This is biblical hospitality that can be practiced in Malawi or in San Clemente. We open our homes whatever they are like, we enter others whatever they are like, or with biblical hospitality we can create a third space to meet people. In all three cases, Jesus is the host who by his presence provides more than we could ever provide and when we allow others to see him through us, his presence, his acceptance--love--can transform those we invite and even those who invite us. 

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Monday, February 10, 2014

Malawi Adventure: The Bad Guys are Us

When the expert in the law, the lawyer, came to Jesus in Luke 10 the text says clearly that he came to test Jesus--possibly trap him. Though he asks a question that is close to the heart of Jesus--how does a person obtain eternal life--Jesus does not give him the quick answer. Jesus responds with a question--what does the law say?  Being an expert in the law this was easy street. Every lawyer knew that the first commandment was the greatest--to love The Lord God with all your heart, mind, soul, and strength. And, the expert smarty-pants, figured he would do Jesus one better. He gave him the second commandment also--to love your neighbor as yourself.  With his own arrogance he has taken the bait. The one being tested now is not Jesus!  Jesus responds that he has answered correctly and then sets the hook--do this (love God with everything and your neighbor as yourself) and you will live.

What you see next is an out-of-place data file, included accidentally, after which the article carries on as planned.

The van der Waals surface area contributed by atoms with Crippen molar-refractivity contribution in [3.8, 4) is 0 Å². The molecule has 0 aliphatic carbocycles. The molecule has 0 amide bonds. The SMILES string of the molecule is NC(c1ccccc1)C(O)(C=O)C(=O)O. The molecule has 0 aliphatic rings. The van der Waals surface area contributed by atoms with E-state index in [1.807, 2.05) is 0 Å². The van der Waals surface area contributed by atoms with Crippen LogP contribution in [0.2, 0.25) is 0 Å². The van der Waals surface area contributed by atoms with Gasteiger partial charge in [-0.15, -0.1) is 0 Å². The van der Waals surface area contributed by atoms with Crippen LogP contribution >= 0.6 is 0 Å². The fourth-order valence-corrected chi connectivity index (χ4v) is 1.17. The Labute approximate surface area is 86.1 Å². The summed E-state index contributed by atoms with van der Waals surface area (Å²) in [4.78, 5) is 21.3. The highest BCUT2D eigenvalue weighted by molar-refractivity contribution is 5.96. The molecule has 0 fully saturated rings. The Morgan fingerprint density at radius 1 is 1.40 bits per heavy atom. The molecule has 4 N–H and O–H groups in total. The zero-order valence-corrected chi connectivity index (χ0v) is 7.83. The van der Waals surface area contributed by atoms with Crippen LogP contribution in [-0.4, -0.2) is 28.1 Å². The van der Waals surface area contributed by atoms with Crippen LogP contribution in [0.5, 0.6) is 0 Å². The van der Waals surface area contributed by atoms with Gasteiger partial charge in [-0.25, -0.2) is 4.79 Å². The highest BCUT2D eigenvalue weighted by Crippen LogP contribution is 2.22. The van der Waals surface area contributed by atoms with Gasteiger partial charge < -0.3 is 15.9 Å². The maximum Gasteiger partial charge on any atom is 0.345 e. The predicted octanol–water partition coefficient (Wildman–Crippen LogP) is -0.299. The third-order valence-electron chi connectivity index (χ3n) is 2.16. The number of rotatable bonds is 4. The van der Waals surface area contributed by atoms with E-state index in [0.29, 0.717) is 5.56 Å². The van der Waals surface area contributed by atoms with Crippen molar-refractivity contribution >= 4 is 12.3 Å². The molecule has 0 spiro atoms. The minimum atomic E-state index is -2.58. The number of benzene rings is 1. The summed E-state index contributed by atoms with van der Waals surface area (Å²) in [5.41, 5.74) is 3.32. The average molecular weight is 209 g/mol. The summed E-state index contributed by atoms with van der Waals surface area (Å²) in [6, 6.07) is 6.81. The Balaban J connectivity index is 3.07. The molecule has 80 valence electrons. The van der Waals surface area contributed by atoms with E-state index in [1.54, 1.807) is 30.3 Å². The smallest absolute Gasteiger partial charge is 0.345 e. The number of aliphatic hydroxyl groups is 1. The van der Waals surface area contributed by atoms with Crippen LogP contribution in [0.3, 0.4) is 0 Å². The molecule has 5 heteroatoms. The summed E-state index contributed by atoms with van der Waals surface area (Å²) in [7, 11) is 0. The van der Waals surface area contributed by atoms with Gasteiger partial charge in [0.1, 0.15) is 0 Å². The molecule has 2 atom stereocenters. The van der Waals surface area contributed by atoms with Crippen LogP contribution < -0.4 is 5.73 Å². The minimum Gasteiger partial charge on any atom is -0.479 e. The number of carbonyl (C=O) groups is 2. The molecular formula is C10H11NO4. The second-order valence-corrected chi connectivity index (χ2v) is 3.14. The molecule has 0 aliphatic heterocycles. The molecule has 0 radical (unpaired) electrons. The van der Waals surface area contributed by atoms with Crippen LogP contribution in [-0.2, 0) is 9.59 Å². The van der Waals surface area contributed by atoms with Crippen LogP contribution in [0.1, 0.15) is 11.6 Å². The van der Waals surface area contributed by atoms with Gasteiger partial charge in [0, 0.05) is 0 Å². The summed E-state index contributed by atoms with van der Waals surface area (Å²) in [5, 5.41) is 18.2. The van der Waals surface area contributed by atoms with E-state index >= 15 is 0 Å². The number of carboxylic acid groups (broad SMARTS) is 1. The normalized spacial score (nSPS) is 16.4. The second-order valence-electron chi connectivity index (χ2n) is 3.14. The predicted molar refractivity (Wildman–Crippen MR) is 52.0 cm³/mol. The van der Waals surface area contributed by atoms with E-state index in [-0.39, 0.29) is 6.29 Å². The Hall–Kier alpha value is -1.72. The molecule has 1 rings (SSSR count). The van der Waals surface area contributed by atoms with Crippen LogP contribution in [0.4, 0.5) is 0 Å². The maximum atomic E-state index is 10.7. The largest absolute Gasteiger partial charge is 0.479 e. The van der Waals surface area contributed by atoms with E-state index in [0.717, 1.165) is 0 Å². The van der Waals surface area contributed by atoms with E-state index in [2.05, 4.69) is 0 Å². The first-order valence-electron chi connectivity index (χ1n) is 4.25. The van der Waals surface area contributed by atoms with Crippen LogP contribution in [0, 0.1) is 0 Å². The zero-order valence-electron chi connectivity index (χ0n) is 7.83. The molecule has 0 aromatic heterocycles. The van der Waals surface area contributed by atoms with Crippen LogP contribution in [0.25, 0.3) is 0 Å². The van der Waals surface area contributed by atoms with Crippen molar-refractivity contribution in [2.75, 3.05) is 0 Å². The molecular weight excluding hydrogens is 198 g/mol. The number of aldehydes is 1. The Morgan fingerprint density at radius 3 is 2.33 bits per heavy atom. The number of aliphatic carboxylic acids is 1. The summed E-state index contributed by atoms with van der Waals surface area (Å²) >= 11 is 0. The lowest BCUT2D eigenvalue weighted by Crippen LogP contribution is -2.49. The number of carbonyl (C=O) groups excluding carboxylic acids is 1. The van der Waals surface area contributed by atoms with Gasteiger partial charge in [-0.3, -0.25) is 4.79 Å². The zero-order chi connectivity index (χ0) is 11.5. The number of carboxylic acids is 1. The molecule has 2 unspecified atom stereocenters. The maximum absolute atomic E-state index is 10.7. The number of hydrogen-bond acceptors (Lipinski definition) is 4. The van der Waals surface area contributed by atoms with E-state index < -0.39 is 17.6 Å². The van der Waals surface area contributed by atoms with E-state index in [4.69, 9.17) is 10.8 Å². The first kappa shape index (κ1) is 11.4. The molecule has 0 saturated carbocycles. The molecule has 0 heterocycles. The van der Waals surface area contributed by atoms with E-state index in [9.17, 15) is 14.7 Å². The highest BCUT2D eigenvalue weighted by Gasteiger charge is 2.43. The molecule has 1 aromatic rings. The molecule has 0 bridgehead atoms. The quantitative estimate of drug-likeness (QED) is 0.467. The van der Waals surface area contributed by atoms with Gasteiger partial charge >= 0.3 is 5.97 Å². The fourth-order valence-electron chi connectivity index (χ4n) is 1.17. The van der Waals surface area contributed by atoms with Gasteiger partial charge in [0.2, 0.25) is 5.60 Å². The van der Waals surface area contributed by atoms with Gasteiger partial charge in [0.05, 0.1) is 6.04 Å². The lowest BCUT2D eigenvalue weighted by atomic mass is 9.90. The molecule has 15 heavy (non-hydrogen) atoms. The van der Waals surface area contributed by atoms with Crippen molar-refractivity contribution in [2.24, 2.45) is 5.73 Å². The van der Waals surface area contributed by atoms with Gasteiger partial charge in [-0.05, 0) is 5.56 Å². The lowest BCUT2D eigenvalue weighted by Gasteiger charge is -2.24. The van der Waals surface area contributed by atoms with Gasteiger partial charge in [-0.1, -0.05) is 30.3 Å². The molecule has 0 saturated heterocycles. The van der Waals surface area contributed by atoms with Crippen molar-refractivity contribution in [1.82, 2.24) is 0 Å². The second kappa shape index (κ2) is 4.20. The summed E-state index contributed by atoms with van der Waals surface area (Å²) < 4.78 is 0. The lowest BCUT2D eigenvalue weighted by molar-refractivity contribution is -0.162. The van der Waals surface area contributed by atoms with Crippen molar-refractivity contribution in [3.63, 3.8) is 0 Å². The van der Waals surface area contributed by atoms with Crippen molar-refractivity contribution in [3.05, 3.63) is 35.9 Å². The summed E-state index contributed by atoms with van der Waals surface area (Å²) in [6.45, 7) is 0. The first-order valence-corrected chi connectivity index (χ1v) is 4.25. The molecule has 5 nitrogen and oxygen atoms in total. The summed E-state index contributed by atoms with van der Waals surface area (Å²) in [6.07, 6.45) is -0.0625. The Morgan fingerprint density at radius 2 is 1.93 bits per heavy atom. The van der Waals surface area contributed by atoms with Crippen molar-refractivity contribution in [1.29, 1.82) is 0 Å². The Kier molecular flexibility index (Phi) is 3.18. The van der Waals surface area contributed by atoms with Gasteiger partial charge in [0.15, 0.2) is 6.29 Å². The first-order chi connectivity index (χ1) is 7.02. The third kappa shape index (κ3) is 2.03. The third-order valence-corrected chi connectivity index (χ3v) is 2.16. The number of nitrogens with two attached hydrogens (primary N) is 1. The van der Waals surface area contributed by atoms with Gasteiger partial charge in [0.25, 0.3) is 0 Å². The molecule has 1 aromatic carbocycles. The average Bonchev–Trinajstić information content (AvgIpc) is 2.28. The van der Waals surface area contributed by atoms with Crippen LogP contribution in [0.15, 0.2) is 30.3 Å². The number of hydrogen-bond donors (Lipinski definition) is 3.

Ok. Now the lawyer has a problem. Jesus has turned the tables and now it is the lawyer who is being tested. His belief system said that if he kept all the law he would inherit eternal life. His own answer now has raised an important question if he is to keep all the law--who is the neighbor that he is to love, to "do this" with. As the text says, he really is not interested in the question. He already thinks he has eternal life. He started out testing Jesus and now by Jesus' testing he has been moved to a place  to need to justify himself. After all, it is very hard to determine just who your neighbor is. So he asks, who is my neighbor?